I had refinanced the loan to pay for my flight instructor course and had just over a year left, after which, I planned to keep her around till the wheels fell off. During the last 20k miles (she was at 137k at the time of the accident), I was mulling replacing her after the lien had run its course. However, I became so involved in her maintenance, doing everything myself, that I felt a sense of ownership with her. Other than some HID headlights installed a few years ago, I elected to keep her stock. No fancy wheels (though I did consider some nice 19" RX8 wheels), no suspension alterations, no engine upgrades, no kajillion-watt sound system or body kits. She was elegant enough in her black paint and tinted (legal) windows. The slight paint defects and chips only added to her character. Perhaps the crowning jewel in my affection was that she was a rarity: how many four door sedans today can you buy with a V6/stick shift combo? Maybe a few BMWs, the old Infiniti G37 (before it became the Q50) but that's it. Even then, you're talking upwards of $40k brand new. No one buys a manual transmission anymore. Not even the used car market is rife with may options. Sure you can find the odd 4 cylinder/stick shift combo in some compact/sub compact offerings, but in the mid-sized category? Fuggedaboutit.

Mazda did an excellent job in designing the first generation 6. Even today, the styling still looks sleek and purposeful despite the lack of detailing in the sheet metal compared to current mid-sized designs. Low on power compared to current engines, 215hp was plenty when I had a manual transmission to play with. Driven in anger, the 6 was alert, playful, composed and a joy to drive when twisty roads presented themselves. Freeway ramps were huge fun, the steering communicating just how much grip was left as I approached the adhesion limit of the tires. Once understeer showed itself, backing off the throttle tucks the nose back towards the corner. Mulling along in a typical commute, I could easily average around 27mpg on the highway, once I kept it at 70mph or below. While refinement wasn't a strong point compared to even its competitors of the day, the 6 was still enjoyable and comfortable enough on long freeway trips. Carrying loads? A breeze. I baffled many when they saw I didn't need a truck to transport my music equipment. It all fit in the 6.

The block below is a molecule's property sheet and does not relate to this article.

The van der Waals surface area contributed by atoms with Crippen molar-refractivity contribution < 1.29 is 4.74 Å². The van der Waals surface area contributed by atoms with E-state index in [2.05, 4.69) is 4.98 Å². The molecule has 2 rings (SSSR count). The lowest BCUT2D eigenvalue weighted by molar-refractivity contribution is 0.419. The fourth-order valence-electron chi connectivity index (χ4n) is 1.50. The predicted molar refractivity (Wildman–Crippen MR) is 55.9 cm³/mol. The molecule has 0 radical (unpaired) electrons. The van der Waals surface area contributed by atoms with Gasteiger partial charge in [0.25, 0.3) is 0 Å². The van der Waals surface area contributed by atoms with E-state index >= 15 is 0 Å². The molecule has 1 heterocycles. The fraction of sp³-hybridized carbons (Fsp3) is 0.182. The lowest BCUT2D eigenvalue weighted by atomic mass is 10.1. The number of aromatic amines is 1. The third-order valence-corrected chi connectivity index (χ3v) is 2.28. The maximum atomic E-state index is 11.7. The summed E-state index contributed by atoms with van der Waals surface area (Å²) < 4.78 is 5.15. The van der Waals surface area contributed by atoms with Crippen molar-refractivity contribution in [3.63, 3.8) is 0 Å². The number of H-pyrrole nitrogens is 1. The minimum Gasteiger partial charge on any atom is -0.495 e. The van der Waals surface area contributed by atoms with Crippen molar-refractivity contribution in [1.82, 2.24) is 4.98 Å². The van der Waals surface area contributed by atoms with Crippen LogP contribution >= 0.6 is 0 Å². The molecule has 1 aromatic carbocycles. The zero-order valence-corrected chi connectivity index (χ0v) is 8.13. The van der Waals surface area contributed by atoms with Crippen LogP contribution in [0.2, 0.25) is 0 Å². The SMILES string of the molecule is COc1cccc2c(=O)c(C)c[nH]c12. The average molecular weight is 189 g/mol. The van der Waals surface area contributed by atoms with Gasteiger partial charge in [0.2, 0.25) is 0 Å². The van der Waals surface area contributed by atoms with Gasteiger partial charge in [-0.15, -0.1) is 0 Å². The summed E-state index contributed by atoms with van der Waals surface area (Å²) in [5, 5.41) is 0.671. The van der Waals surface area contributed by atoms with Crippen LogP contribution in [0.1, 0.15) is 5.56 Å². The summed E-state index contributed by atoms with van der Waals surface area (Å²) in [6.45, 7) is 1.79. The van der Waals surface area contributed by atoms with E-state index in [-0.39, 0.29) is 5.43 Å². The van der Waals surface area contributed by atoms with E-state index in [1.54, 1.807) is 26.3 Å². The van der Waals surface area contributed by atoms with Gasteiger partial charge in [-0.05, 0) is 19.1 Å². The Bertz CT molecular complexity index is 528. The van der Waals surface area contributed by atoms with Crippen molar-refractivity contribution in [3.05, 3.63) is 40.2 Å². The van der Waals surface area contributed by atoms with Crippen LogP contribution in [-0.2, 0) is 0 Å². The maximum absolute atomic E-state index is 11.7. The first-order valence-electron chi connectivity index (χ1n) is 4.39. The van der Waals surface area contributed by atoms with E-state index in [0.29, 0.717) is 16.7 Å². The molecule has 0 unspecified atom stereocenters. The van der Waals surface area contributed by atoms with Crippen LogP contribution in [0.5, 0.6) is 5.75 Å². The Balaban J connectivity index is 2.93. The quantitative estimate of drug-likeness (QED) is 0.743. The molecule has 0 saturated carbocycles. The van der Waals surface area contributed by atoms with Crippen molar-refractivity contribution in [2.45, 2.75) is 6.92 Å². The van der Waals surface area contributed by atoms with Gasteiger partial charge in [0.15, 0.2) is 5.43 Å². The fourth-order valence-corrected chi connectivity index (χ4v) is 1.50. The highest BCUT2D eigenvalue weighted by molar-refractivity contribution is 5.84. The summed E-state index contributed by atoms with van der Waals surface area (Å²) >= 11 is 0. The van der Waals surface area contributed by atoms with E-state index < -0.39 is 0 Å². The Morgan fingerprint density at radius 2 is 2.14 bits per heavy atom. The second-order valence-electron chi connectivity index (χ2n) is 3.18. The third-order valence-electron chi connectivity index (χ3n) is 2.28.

I shall miss her. For now though, the search is on for another vehicle, though there will never be another like her. In this day and age when tiny turbocharged engines are starting to replace the V6 and manual transmissions struggle to find a place in even sport cars, pickings are slim. Credit to Mazda for sticking to its guns and keeping the manual transmission alive, although even they have shunned the V6 (see the new CX-9, its V6 jettisoned in favor of a turbocharged 4 cylinder). As it stands, Mazda is leading in the poll to be the next car although I may have to put my V6/manual dreams to bed. The Ford Focus is also under consideration (an ST would be perfect if the price is right) as well as the Mazda 3 (tight backseat not withstanding) and 2008-2013 Mazda 6. A hard price cap is in place so we'll see what the next week brings. I'll update once a decision is made.

In the meantime, I'm trundling around in a rented 2016 RAM 1500 Big Horn pickup. Call it instant gratification, but I feel like a big rig driver whenever I haul myself aboard. And the sound that 5.7L HEMI makes on startup is glorious, which sounds even more so when I bury the gas pedal. Of course the downside to all this is fuel economy that averages in the low teens. Currently I average anywhere from 14.5-16.1 mpg but only because I'm doing my best egg-between-my-foot-and-gas-pedal impression. Stay tuned for the full review to come soon.

If you're not a car enthusiast, I don't expect you to understand. As a matter of fact, I can see you raising your eyebrow in whimsical fashion after reading all of this. But that's ok. Keep driving your vanilla flavored Corollas in indifference to what us car guys know. There will always be THAT car.

Take a look back at the STEED's history here, here and here.

Monday, March 14, 2016

Short Take - 2017 Jaguar XE-S

Do you remember the X-Type? That supposedly premium clone of the European Ford Mondeo that Jaguar tried to market as a BMW 3 Series competitor? Yeah, no one really does either and Jaguar would prefer to keep it that way. Now with Tata Motors as its parent company (and one that is willing to spend the necessary cash without the look-over-your-shoulder mentality of previous suitor, Ford), Jaguar has decided to lob a second, more proper dart at the bulls-eye that is the BMW 3 Series and, dare I say, they might've succeeded.